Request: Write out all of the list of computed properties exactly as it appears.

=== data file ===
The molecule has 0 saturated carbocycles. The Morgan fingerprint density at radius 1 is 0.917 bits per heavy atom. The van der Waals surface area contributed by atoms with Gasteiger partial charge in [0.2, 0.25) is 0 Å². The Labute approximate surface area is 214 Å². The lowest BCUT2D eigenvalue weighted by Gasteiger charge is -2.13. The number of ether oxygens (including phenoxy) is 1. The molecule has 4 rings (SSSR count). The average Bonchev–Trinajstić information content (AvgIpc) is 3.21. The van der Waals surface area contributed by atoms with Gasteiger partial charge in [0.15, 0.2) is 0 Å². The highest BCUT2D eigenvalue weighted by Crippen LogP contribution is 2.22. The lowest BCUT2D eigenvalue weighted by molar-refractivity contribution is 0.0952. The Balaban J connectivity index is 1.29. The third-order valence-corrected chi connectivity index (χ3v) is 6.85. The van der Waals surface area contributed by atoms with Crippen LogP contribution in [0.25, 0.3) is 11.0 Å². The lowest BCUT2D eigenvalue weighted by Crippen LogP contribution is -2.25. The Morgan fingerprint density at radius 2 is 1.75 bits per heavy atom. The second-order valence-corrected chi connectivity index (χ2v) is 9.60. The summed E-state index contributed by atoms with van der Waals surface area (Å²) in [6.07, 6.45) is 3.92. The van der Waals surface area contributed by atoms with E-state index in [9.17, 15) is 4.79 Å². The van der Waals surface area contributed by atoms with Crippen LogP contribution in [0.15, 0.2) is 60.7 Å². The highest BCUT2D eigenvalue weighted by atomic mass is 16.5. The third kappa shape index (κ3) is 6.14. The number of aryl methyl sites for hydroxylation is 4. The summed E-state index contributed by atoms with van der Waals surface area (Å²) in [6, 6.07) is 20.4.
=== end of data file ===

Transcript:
The molecule has 0 saturated carbocycles. The Morgan fingerprint density at radius 1 is 0.917 bits per heavy atom. The van der Waals surface area contributed by atoms with Gasteiger partial charge in [0.2, 0.25) is 0 Å². The Labute approximate surface area is 214 Å². The lowest BCUT2D eigenvalue weighted by Gasteiger charge is -2.13. The number of ether oxygens (including phenoxy) is 1. The molecule has 4 rings (SSSR count). The average Bonchev–Trinajstić information content (AvgIpc) is 3.21. The van der Waals surface area contributed by atoms with Gasteiger partial charge in [0.15, 0.2) is 0 Å². The highest BCUT2D eigenvalue weighted by Crippen LogP contribution is 2.22. The lowest BCUT2D eigenvalue weighted by molar-refractivity contribution is 0.0952. The Balaban J connectivity index is 1.29. The third-order valence-corrected chi connectivity index (χ3v) is 6.85. The van der Waals surface area contributed by atoms with Crippen LogP contribution in [0.25, 0.3) is 11.0 Å². The lowest BCUT2D eigenvalue weighted by Crippen LogP contribution is -2.25. The Morgan fingerprint density at radius 2 is 1.75 bits per heavy atom. The second-order valence-corrected chi connectivity index (χ2v) is 9.60. The summed E-state index contributed by atoms with van der Waals surface area (Å²) in [6.07, 6.45) is 3.92. The van der Waals surface area contributed by atoms with E-state index in [9.17, 15) is 4.79 Å². The van der Waals surface area contributed by atoms with Crippen LogP contribution in [0.15, 0.2) is 60.7 Å². The highest BCUT2D eigenvalue weighted by atomic mass is 16.5. The third kappa shape index (κ3) is 6.14. The number of aryl methyl sites for hydroxylation is 4. The summed E-state index contributed by atoms with van der Waals surface area (Å²) in [6, 6.07) is 20.4.